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Honouring our Congregants who fought    for King and Country 1914-1918 and      1939-1945 

BY CLAIRE BERGER AND HANNAH SROUR

 

 

Major Moses O. Kirsch 

 

Moses O. Kirsch had a sense of adventure and yearned to travel, and because he was too young, he lied about his age to join the infantry. Moe Kirsch fought overseas in World War I with the 10th field battery RCA as a signaler which usually meant you were close to the frontline troops, providing signals communications back to your Company and Battalion H.Q. Wired telephones were used where possible but this involved laying landlines which was a hazardous job due to enemy shelling. He would often joke that he had survived the war due to being so short that the bullets missed him. At the outbreak of World War II, Moses O. Kirsch re-enlisted and took an officer's course to become an instructor at Petawawa Ont.  as he was too old to be deployed overseas. He retired from the army as a Major. All those who knew Major Kirsch and the soldiers in his battery always spoke very highly of him. He was a true gentleman, intelligent with a wonderful sense of humour. His great involvement at the Shaar included leading the Scout Troop for many years joined by his wife Ruth Salomon Kirsch who was the Girl Guide Captain. 

 

In the photos below, he can be seen with his nephews Sidney, Lionel and Arthur Kirsch who also bravely fought in the Canadian Armed Forces in WWII 

 

 

 

Below: The 10th Canadian Medium Battery CA before deployment overseas.

Moses Kirsch with comrades in WWI with host family in France. Moses Kirsch’s Soldiers prayer Book 1916, Major Moses Kirsch with nephew Lionel Kirsch whose plane was shot down over Europe.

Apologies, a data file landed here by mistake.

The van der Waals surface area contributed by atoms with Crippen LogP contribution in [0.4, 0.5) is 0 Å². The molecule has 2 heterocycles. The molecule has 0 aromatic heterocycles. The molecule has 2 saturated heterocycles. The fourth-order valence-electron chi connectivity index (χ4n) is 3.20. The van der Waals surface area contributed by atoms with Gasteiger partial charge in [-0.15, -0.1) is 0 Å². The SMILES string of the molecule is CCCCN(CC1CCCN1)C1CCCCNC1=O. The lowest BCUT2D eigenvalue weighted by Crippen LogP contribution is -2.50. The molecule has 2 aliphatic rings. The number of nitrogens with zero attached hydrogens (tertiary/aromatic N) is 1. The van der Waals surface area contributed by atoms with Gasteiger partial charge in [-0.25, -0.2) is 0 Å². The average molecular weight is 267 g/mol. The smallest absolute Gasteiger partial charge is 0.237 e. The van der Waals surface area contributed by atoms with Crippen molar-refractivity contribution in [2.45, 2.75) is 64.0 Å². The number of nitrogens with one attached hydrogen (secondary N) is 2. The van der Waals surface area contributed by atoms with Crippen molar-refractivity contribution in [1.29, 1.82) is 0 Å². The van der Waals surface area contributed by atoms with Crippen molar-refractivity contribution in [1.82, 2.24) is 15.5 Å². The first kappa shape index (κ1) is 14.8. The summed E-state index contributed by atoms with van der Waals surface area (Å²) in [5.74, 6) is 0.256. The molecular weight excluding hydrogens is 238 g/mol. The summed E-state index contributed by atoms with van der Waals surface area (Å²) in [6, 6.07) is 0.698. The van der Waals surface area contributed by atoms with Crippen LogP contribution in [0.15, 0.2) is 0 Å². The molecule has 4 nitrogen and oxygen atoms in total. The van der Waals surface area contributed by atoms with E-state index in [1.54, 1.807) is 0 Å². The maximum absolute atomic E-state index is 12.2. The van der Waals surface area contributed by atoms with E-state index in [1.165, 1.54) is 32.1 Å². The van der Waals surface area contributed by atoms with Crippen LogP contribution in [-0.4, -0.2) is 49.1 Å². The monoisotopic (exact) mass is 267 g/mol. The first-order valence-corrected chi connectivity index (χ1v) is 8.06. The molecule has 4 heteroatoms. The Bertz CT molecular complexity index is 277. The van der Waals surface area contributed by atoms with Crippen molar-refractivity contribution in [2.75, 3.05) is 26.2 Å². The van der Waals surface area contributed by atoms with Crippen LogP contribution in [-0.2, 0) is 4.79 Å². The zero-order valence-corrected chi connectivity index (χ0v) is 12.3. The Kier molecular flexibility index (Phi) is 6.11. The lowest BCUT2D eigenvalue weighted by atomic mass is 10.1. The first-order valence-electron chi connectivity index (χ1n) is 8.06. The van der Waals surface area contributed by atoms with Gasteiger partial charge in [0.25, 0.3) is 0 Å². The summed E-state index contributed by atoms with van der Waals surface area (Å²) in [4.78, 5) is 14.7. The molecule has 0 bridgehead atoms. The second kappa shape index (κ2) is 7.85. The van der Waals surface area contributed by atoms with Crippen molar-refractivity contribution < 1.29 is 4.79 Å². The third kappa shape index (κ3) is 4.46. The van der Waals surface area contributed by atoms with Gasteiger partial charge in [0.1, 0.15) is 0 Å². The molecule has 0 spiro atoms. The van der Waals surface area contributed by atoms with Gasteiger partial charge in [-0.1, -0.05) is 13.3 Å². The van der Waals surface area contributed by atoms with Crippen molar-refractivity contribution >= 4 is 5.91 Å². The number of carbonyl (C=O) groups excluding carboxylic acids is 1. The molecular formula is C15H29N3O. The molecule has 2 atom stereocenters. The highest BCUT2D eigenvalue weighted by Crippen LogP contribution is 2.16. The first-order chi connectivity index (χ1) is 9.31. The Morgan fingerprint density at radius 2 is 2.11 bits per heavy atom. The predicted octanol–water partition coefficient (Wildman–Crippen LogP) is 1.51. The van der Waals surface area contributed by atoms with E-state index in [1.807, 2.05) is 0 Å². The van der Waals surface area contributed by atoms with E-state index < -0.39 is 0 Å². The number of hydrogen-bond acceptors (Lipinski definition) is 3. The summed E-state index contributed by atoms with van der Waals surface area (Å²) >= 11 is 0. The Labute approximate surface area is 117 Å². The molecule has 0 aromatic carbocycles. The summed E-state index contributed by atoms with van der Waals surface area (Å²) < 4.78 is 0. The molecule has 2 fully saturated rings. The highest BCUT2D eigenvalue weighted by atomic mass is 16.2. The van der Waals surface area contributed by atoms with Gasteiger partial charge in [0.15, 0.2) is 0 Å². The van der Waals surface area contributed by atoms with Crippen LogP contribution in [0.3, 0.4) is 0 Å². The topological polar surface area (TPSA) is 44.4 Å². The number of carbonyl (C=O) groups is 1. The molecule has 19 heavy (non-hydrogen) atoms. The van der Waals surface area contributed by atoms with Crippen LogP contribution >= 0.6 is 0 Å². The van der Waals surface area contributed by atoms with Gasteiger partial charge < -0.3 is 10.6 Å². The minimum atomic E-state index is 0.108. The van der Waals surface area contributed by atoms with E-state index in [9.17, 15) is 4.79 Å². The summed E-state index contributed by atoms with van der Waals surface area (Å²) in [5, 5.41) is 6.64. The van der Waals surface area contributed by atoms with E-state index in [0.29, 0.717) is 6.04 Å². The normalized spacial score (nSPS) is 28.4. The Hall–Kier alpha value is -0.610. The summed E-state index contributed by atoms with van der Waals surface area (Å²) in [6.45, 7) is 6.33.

Stories and photos provided by his granddaughter Marjorie Kirsch Heft.


 

Colonel Bernard J. Finestone 

 

 "B.J. Finestone, an honorary colonel of the B.C. Dragoons, was decorated for his service as an officer and a tank squadron leader during World War II. After the war, at home in Montreal, he was ever mindful of the challenges that maintaining a democratic way of life present. As such, he readily put his training and experiences to work wherever and whenever he saw they were needed. In Quebec and in British Columbia, he regularly met with soldiers serving in the Canadian Forces. Security was of utmost concern to BJ. 

 

In uniform or out, he served his country, community and family with distinction. Canadians are forever grateful for the steadfastness shown by Colonel Finestone in defence of the values of freedom."

 

 - Marc Garneau, address in Parliament February 2014 

 

 

 

Interview with Colonel B.J. Finestone by member Erica Fagen, October 2007 

Among our museum artifacts are the ID tags of Captain Finestone that he wore throughout WWII. For more information, please scroll to B.J Finestone’s story of the tags, in his own words, as shared with Terry Lightman, Museum curator  in 1990. 

 

 

    

 

 

 

 

Sunday, December 5, 2021 1 Tevet 5782